Endeavour lands at Los Angeles International Airport, the last flight of a space shuttle orbiter.
What does NASA do now?

Wanted: A Strategic Direction for NASA

FEBRUARY 1, 2013

“It’s tricky to rock a rhyme
to rock a rhyme that’s right on time
It’s tricky… it’s tricky (tricky) tricky (tricky)”
–Run-D.M.C., “It’s Tricky”

Long-term planning is hard, especially in a democracy. America’s elected regimes have short residence times, as Presidents come and go and control of Congress swings back and forth between parties. But ambitious astronomy—the kind that rewrites textbooks—may take decades to plan and execute. Building a large telescope or sending a spacecraft to another planet, for example, requires policymakers to embrace a common goal and to stay the course for many years, shielding scientific workers from the shifting whims of politicians.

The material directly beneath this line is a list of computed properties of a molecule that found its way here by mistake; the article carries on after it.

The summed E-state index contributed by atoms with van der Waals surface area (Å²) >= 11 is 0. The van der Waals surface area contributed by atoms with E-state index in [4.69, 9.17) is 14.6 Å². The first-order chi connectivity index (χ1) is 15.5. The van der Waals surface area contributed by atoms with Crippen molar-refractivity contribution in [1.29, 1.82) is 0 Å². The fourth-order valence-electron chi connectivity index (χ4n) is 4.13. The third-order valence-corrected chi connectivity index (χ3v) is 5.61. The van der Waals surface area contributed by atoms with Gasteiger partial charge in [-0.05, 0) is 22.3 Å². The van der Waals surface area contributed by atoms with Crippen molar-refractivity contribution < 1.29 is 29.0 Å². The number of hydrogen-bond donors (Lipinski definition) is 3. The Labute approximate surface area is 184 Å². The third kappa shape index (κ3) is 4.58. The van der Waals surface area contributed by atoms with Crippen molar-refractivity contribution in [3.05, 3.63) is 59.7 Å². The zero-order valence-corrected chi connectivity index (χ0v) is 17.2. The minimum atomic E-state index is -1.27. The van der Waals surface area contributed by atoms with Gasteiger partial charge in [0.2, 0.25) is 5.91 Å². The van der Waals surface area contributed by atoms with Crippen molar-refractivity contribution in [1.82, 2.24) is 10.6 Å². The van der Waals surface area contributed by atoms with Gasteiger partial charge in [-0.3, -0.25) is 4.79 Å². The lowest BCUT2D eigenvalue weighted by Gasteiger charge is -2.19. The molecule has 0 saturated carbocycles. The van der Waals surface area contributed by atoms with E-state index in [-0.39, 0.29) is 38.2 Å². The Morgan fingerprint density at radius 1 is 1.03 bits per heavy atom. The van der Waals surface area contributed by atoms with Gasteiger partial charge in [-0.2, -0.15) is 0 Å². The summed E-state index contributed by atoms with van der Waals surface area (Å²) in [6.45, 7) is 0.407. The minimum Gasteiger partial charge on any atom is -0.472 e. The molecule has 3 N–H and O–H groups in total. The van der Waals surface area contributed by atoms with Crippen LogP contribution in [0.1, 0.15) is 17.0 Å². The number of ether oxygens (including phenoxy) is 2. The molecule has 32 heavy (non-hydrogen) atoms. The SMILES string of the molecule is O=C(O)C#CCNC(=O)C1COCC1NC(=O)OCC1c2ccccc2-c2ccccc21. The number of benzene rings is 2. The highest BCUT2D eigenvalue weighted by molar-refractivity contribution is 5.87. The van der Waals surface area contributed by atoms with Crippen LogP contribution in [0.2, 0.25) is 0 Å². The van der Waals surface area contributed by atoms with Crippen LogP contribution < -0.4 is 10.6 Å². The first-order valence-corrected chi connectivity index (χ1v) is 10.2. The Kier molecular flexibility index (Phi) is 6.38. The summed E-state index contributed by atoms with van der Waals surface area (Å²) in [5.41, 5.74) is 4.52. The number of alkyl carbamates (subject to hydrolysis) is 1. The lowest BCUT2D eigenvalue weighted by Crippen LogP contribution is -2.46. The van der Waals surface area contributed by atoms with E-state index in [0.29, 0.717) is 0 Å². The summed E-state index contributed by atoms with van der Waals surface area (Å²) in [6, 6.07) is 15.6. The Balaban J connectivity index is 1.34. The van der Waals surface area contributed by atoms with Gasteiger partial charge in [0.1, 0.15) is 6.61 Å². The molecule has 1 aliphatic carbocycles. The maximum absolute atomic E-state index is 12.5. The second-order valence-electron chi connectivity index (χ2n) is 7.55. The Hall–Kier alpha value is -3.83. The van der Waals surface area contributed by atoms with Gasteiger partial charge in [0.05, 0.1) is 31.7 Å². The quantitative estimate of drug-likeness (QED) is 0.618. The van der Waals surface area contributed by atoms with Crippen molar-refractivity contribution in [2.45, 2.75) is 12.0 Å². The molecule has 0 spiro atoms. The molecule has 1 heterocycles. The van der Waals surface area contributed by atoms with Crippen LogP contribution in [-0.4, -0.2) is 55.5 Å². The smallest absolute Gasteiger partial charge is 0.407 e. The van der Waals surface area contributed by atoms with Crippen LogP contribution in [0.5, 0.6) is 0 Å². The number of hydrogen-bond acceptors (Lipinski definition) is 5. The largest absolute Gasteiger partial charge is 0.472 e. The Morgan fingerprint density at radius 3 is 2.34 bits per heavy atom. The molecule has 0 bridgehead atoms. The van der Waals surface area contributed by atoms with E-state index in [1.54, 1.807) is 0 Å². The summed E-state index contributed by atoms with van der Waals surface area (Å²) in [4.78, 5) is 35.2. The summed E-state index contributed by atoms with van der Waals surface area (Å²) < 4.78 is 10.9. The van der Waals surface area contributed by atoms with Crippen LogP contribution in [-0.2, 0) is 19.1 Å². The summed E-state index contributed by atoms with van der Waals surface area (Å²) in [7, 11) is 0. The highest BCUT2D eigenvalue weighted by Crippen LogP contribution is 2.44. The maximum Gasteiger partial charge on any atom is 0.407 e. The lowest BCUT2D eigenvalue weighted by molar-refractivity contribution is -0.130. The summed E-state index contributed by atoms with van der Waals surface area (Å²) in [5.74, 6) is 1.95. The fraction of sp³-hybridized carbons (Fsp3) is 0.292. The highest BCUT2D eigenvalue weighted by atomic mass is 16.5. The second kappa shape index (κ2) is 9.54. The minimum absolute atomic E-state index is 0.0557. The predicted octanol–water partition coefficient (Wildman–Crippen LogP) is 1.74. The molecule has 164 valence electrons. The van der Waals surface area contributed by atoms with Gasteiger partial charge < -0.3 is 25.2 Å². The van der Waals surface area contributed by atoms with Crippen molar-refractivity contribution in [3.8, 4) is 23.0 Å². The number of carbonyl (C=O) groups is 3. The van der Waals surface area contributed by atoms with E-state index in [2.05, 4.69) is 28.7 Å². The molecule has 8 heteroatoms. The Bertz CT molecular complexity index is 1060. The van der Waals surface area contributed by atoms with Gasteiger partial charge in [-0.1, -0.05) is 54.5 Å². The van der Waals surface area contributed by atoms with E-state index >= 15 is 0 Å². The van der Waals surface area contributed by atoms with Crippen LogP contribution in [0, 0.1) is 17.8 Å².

The National Aeronautics and Space Administration (NASA) is the largest individual sponsor of astrophysics and planetary science in the world, as discussed in our last romp through the landscape of science policy. Does NASA have a strategic direction that guides its priorities and activities?

Not a coherent one, according to a new report from the National Research Council (NRC). An NRC committee, composed of experts from academia, government, and private industry, spent a year visiting every NASA field center, hearing testimony from policymakers and bureaucrats, and surveying the public. They concluded, “there is no national consensus on strategic goals and objectives for NASA. Absent such a consensus, NASA cannot reasonably be expected to develop enduring strategic priorities.” Certainly, the uncertain future of human spaceflight causes most of this angst. But scientists struggle, too, against strategic realities that temper our dreams. The overall turmoil at NASA threatens the ability of scientific communities to prepare strategic plans.

Read more: Wanted: A Strategic Direction for NASA | astrobites.

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